A common question amongst homeschoolers is “how do I give grades?” The question comes up when folks enter the arena as newbies and again as they enter the high school years. I had a simple system that worked great for me and was easy to keep up with.
I had one page for each student for each semester that I kept in my teacher notebook on my desk. That page had a chart for each subject that the student was working on that semester. The more daily work there was for that subject, the more cells there were in the chart.
Daily grades were written in pencil; quizzes and tests were written in red ink. Unit tests counted double, so they were written down twice in red ink. (I didn’t give unit tests like this until middle school though.) As students got older and received grades for reports and research papers, I graded them according to how much time they took. So, if a report took a whole week, I graded it similar to a test with one red ink score; however, if it took multiple weeks, I counted it as a double red ink score. If a project/paper took an entire semester, it might warrant four red inks.
Then there was the weekly high school discussion grade score. We discussed things in almost every subject, but I didn’t give discussion grades in everything. However, I did want my students to become cognizant of the fact that in college that would be graded on participation. Typically I stuck to grades in history only and I followed an outline provided by the curriculum (Tapestry of Grace). My boys knew ahead of time that they needed to prepare certain questions ahead of time in written form, and others they just needed to know the answers in preparation for the discussion.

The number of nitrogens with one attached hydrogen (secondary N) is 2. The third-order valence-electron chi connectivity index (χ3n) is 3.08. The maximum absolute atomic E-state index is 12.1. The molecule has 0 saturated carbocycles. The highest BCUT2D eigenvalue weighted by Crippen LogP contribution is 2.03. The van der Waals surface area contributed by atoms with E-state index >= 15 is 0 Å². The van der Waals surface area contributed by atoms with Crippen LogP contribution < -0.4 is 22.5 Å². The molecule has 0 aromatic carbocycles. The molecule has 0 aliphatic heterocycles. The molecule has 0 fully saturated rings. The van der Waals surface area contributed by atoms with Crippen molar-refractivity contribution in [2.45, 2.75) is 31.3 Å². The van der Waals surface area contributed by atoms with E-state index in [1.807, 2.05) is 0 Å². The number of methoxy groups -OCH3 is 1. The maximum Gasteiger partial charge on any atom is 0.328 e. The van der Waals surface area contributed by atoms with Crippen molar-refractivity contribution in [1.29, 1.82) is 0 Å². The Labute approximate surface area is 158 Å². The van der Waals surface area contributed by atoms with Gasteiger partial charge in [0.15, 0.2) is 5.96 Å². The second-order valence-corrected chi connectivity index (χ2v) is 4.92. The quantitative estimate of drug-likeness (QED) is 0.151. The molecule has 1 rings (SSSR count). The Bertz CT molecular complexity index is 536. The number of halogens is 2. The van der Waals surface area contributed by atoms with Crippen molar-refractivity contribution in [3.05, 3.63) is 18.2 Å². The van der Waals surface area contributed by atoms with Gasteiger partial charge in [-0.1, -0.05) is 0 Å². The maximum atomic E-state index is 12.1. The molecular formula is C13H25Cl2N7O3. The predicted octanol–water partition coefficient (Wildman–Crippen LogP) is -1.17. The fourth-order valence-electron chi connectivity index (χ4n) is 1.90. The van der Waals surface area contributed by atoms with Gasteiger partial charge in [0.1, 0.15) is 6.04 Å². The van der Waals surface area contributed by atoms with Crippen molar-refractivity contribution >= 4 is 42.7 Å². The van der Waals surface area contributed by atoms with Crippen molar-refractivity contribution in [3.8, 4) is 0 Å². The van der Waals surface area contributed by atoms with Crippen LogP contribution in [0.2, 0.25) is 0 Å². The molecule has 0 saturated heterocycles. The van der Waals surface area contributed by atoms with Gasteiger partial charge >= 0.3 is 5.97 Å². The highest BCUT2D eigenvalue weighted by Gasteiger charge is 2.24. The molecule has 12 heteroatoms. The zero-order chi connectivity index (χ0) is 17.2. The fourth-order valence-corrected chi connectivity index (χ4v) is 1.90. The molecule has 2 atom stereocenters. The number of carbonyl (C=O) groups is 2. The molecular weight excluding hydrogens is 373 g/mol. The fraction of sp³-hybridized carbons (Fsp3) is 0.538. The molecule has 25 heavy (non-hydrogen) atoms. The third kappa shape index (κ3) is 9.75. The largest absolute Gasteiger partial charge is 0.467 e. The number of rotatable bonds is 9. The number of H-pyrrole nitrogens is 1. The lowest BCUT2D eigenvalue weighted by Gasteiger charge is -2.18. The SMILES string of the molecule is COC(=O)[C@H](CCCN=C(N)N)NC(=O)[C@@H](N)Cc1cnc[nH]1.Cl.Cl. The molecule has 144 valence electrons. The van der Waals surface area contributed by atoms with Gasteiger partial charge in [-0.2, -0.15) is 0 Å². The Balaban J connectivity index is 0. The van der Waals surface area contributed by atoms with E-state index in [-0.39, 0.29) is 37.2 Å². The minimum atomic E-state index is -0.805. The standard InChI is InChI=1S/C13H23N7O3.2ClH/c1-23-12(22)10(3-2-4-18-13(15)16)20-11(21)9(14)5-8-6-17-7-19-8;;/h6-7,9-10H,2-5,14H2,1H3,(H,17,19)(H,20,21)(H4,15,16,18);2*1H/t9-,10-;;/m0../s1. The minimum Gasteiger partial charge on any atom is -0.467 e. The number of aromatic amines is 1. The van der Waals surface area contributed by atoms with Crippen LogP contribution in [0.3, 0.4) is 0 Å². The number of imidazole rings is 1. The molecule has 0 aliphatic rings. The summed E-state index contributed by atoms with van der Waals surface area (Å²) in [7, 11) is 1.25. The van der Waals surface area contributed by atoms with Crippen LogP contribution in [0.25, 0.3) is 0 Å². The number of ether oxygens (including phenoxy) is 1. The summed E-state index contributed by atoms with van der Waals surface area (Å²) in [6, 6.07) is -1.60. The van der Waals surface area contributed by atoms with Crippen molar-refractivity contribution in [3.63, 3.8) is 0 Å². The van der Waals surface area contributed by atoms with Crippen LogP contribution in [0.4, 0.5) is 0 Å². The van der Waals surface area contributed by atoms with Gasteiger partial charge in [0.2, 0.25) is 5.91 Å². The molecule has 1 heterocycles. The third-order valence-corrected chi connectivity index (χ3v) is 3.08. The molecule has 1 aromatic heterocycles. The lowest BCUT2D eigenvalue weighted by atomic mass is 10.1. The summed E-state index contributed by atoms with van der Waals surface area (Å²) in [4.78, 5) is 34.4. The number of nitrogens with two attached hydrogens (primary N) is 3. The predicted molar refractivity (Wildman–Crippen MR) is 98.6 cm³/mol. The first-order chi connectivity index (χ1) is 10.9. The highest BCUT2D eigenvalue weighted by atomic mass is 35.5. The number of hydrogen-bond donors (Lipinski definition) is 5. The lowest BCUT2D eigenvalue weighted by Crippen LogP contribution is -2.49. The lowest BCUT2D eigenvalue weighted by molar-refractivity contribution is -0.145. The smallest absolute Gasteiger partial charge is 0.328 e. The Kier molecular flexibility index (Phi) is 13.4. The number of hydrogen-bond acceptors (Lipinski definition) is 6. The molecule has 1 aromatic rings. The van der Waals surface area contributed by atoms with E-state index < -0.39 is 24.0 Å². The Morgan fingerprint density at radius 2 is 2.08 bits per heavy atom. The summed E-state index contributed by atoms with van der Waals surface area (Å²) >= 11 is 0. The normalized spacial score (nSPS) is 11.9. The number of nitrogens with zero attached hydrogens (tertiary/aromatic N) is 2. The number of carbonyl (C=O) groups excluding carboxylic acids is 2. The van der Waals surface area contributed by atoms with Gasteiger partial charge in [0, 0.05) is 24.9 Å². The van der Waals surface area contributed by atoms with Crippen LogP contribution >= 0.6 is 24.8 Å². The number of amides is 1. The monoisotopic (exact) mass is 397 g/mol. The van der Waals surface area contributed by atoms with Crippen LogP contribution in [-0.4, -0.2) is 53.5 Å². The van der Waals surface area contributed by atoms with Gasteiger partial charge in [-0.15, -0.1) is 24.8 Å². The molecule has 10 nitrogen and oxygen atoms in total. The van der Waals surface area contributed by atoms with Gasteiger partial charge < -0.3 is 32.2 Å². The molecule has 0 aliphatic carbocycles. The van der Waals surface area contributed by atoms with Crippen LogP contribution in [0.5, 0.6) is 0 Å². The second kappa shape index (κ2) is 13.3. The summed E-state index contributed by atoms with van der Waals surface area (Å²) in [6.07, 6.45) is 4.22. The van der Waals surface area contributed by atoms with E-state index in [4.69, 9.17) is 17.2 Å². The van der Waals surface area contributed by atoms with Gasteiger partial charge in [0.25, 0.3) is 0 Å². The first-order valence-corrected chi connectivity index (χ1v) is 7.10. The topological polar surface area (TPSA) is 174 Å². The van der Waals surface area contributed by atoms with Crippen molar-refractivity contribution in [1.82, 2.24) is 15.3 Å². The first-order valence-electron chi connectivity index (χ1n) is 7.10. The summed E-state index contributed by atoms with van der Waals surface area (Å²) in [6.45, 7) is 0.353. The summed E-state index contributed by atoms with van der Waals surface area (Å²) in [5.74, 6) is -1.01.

If the student could carry on a well-rounded discussion, I gave him about a 93 (the lowest number for an A). However, if he didn’t seem prepared, or didn’t know the material well at all, he might get an 80 (C). On the other hand, if he did in-between, I typically gave him an 88 (B). Those were just the numbers I came up with, and you may find that you prefer others. If he got a C that week, I had him go back and write down the answers to the questions that I had him originally only think about.
Back to filling in the chart…as an example, doing the day’s spelling page would result in a pencil grade, but the spelling test at the end of the week would be a red pen grade. Since I only had to turn grades in at the semester break, I would then average them at that point and write the average in the top right corner.
If you’d like a blank Word document example to work from, just contact me and I’m glad to send you one.